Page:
The Magic Lantern and Moving Images from Another Time – The 400 year-old Awe-Inspiring Grandfather of CinemaMagic Lanterns
An American Exclusive Live Magic Lanterns Show imported from the Cinémathèque Française, featuring rare, prismatic and vibrant hand-painted glass slides moving across the giant screen accompanied by an original story written by Laurent Mannoni and Laure Parchomenko, with actor-bonimenteur Nathan Willcocks, harpist Liénor Mancip and foley-artist Zakaria Mahmoud.
The show will take place at the Byrd Theatre.
Example of One of the Hundreds of Hand-painted Glass Images To Come Alive on Screen
in the Byrd Theatre with Amazing Magic Lanterns imported from the Cinémathèque Française
Especially for The 25th Festival
About the participants
Scientific director of the Cinémathèque Française
Laurent Mannoni is the scientific director of the Cinémathèque Française (French Film Institute). He has written more than twenty books on cinema, including topics such as the origins of cinema, German Expressionism, Georges Méliès, Magic Lantern and Painted Film, and more. His most recent project, published in 2016, is titled La Machine cinéma. He is also the curator of numerous exhibitions, including his latest work: De Méliès à la 3D – la machine cinéma, which was in exhibition at the Cinémathèque Française until January 2017. His next exhibition will be of works by Georges Méliès and will be held at the Palais des Festivals in Cannes during the summer of 2017.
Curator at the Cinémathèque Française
Laure Parchomenko has overseen camera collections at the Cinémathèque Française since 2007. In addition to her work as a curator, she had the opportunity of performing magic lantern shows with Laurent Mannoni using the exceptional material provided by the Cinémathèque Française: in Paris, in Turin, at the Musée du Louvre, and at many other locations.
Tri-lingual, Nathan Willcocks has acted in more than thirty theatrical plays, notably in the United Kingdom with directors Marianne Elliott at the Royal Exchange Theatre (Martin Yesterday) and Ken Campbell (The Warp). In France, he played in The Yellow Rose directed by Jacques Connort which was also presented at the 2014 Avignon Theatre Festival. For television, he has been in shoots both in Spain with Cesc Gay and in France for the series Versailles and Missions. For the big screen, he has collaborated closely with the director Morgan Simon for whom he starred in Essaie de mourir jeune, nominated for a César award for Best Short Film in 2016 and the feature film Compte tes blessures, which was a prize winner the same year at the San Sebastian Film Festival. In 2017, Nathan Willcocks was recently cast in the first feature film by Woody Harrelson, Lost in London, which drew attention as single-shot-sequence film screened live in 550 cinemas in the United States this past January 19th.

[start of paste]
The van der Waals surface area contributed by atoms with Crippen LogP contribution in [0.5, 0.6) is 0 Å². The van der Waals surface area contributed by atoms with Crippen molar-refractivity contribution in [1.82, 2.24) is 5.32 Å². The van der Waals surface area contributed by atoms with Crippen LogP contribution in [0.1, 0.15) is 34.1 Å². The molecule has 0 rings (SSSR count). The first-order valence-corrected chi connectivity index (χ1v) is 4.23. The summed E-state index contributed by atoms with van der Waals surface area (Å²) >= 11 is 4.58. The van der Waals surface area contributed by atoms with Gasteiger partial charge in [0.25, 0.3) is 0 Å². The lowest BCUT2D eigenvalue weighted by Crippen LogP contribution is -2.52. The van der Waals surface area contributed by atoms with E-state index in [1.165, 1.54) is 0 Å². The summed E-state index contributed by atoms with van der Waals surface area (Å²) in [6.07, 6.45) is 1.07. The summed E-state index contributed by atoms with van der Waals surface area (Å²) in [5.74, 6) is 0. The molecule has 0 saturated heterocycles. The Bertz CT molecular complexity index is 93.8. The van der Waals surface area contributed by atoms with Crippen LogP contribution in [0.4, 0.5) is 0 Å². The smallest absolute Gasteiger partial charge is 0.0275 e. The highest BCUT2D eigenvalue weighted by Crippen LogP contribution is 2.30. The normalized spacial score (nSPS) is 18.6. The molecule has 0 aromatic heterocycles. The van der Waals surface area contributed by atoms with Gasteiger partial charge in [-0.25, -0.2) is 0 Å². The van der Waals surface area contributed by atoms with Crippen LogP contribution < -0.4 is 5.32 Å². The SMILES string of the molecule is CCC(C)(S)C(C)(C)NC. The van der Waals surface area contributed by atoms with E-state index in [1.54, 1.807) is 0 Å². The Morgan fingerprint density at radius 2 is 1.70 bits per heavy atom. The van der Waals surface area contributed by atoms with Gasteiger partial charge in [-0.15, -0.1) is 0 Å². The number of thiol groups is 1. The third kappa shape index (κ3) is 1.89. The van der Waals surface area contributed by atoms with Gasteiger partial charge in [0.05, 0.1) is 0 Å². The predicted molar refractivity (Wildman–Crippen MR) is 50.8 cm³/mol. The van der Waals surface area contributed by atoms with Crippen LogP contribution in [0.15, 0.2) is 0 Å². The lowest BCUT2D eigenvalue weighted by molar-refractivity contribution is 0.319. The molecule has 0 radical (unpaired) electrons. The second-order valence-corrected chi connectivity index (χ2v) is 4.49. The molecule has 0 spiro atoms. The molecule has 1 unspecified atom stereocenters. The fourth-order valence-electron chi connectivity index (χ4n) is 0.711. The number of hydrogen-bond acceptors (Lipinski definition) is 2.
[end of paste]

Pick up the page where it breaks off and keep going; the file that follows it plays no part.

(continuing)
A tenured professor at the Departmental Conservatory at Châteauroux, Aliénor Mancip performs for a variety of venues, regional and national orchestras such as the Opera of Tours, the National Orchestra of Lyons, the Lucerne Festival Academy when directed by the late Pierre Boulez…
With a professional background as both a pianist and harpist, Aliénor Mancip earned her music degree from the Conservatoire National Supérieur de Musique de Paris; she studied the harp under Isabelle Moretti as well as pedagogy. Passionate about chamber music, Aliénor plays regularly with different ensembles (a flute, alto and harp trio, and an English horn and harp duo…) for numerous festivals. Aliénor Mancip plays a Lyon and Healy harp.
Zakaria Mahmoud, videographer specialized in music and writing is the foley-artist for the magic lantern show. He goes all out in his creation of complementary sounds to accompany the hand-painted glass slides in order to reinforce the phantasmagoria and further immerse the spectator in the spectacle.